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Thursday, January 6, 2011

Surviving the First Six Weeks-Part Two

After yesterday's post, we got the following comment in the comments section. I decided that this needed an immediate response, but am giving a bit more detail and organization to my thoughts in a post today.



Here's the comment:


I'd love a post on surviving with a toddler/preschooler and a newborn, especially if you have zero help, or may only get help for a few days up to a week post-birth. We have no one around, they have to drive almost 2 hours and most certainly wouldn't stay very long, since they have other responsibilities. Suggestions for feeding/dealing with clothes/entertaining while you are exhausted and NEED sleep, specifically, would be appreciated.


And this is my response:


Going from one child to two is the hardest transition. Before I had kids, I had a list of things I'd never do. When I had one, that list got shorter. By the time I had two, that list was even shorter. Now that I have four, it's almost non-existent. Lol. For example, when I had just one child I swore two things: I'd never have a child who ran around and/or screamed in a restaurant (because my first child was an absolute angel about whom my husband and I received compliments all the time!) and I would never be "that mom" that nursed her baby for all to see. Oh how I ate my words when baby #2 came along! That boy was our most humbling experience to date as a baby! Not only did he scream (and eventually run around) in restaurants, but it wasn't unusual for me to be seen nursing him AT THE TABLE! *feigns shock*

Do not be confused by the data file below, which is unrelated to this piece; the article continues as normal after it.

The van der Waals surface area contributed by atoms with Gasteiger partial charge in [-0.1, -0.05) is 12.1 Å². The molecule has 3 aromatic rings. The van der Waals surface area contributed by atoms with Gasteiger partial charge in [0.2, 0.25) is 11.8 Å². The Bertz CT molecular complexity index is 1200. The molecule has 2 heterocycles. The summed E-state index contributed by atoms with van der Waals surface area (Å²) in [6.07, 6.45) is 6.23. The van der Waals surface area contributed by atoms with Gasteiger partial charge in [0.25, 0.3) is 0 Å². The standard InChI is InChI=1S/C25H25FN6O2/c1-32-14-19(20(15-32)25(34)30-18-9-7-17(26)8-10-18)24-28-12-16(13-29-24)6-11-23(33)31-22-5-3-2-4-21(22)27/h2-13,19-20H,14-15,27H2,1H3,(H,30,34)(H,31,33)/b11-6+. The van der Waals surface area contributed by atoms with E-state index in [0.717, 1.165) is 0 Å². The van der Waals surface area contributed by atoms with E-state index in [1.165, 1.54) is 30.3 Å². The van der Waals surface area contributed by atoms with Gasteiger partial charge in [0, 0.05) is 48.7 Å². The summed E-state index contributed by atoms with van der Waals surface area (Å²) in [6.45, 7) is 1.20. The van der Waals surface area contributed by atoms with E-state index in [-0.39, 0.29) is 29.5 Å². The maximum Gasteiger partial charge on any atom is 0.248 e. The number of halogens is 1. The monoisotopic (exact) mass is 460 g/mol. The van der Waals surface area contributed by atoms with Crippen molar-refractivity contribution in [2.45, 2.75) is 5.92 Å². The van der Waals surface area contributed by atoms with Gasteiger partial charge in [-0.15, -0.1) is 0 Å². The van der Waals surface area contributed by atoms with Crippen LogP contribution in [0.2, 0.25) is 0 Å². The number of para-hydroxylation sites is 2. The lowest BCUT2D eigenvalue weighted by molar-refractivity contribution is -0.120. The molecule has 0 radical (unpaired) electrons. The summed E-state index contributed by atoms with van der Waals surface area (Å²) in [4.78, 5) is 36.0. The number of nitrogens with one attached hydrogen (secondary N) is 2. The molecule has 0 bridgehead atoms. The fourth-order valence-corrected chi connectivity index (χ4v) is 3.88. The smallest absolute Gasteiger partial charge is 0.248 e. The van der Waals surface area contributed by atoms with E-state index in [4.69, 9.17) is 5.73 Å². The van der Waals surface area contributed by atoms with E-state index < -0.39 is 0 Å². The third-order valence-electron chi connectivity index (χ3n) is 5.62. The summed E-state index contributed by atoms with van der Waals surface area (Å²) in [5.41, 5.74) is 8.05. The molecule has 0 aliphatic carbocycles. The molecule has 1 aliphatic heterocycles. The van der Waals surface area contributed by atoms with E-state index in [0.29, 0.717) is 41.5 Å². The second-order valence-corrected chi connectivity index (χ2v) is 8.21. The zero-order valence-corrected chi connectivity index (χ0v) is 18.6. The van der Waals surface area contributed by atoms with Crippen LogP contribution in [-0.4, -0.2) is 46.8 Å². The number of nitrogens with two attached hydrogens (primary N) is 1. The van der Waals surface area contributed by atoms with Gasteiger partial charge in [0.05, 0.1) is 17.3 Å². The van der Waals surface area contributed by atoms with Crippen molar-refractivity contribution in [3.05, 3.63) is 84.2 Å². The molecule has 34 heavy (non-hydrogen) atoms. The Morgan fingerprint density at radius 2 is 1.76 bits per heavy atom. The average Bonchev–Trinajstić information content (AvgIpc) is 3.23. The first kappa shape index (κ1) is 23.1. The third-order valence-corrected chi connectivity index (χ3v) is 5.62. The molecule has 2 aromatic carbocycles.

I know most of you are shaking your head and thinking I'm ridiculous here. But honestly, I was committed to those two things. Not anymore! You see, my second son was a sick baby (ear infections, acid reflux, colic...). He was miserable most all of the time in the first several months and it was all I could do to get through a day. The rules I'd made for myself went out the window and I realized that some of them just didn't matter. Does this mean that I'm proud to have a child screaming in a restaurant? No! I still find it embarrassing, but life goes on and I now know that sometimes it doesn't matter how good a mom you are, the baby will still scream.